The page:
Statement on Justine Damond Shooting

It is essential for the future of our city that people feel safe. This includes being able to call the police for help without fearing for their lives. When an unarmed person is shot and killed by a police officer, there needs to be an open, transparent, and impartial investigation into the situation. There must be the highest possible standard placed on the use of deadly force and there must be real, serious consequences for officers that abuse their position. We must all demand that we never have another Jamar Clark, Philando Castille, or Justine Damond.

Nearly five days after Justine Damond was killed, we still know shockingly little about why she lost her life. It’s important that the investigation proceed in an effective and impartial way, but it is equally important that the public gets answers. What we do know is that this was an innocent member of our community who sought to help someone. Justine did what we expect all our citizens to do – she called the police to report a possible crime. It is abhorrent that someone calling for help would end up dead at the hands of police. We must demand accountability.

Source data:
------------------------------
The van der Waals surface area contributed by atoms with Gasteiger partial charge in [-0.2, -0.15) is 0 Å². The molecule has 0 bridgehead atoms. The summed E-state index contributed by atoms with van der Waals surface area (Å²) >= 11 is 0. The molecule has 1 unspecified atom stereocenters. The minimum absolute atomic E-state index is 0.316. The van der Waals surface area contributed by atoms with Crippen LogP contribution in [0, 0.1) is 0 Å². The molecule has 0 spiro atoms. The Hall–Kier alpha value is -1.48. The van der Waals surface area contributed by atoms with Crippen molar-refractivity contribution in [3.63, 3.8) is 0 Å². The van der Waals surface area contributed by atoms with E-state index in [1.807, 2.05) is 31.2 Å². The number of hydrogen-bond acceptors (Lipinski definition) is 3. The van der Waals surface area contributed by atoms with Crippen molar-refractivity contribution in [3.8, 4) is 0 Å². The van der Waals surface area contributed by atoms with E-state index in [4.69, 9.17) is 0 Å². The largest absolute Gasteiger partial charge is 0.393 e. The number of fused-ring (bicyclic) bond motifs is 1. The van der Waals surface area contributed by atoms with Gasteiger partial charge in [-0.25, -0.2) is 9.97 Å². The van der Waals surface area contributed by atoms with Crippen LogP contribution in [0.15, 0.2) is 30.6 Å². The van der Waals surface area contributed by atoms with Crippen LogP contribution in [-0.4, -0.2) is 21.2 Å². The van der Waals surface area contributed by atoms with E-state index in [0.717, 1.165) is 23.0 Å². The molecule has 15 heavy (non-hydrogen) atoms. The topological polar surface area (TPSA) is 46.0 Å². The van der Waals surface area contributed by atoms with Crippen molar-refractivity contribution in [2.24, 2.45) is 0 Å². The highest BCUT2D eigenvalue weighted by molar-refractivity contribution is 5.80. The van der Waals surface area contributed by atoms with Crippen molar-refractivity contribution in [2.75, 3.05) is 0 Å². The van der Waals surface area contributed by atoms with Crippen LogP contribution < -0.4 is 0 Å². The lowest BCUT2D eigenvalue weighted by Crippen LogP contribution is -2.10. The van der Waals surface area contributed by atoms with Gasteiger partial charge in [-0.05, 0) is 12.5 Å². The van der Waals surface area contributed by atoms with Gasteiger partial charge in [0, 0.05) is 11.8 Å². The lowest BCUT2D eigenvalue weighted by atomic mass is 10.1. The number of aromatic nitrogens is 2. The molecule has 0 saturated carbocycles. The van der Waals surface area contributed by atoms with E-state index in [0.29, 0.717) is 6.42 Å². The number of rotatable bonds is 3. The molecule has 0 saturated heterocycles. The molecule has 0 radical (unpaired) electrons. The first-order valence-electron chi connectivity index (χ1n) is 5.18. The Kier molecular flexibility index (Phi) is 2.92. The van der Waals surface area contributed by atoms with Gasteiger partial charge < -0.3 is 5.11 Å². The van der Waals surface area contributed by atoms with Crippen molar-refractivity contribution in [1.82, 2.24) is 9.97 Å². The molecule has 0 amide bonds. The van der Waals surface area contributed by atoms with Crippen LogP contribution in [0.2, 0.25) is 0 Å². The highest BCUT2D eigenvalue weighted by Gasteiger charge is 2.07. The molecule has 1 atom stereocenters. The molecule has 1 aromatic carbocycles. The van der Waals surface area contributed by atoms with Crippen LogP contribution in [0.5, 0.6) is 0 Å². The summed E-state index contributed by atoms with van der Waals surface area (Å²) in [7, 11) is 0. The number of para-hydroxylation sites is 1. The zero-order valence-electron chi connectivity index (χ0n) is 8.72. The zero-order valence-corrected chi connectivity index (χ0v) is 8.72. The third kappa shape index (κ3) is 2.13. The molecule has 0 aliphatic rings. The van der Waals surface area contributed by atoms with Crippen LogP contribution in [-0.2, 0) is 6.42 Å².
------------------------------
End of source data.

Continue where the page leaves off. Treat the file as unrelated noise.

What we also know, is that neither officer activated their body camera in time to capture meaningful information about the incident. The dashboard camera in their patrol car was not recording. These facts show a confusing gap in the policy of the Minneapolis Police Department or in the directives they receive from city government. It is very difficult to hold police officers accountable if we don’t have the evidence. Body cameras were touted as a solution to this problem, and it’s tragically clear now that more must be done. We must demand reform.

I am heartbroken for Justine’s family, friends, neighbors, and for all the residents of our city. We must immediately move to correct the gaps in our body camera policy. I believe that every call or interaction with the public should be recorded, starting today. We also must immediately engage in a cultural shift within the police department. Officers cannot be trained to fear the people they are sworn to protect, and cannot be expected to act first and ask questions later.

We as a city must demand better.

Tom Hoch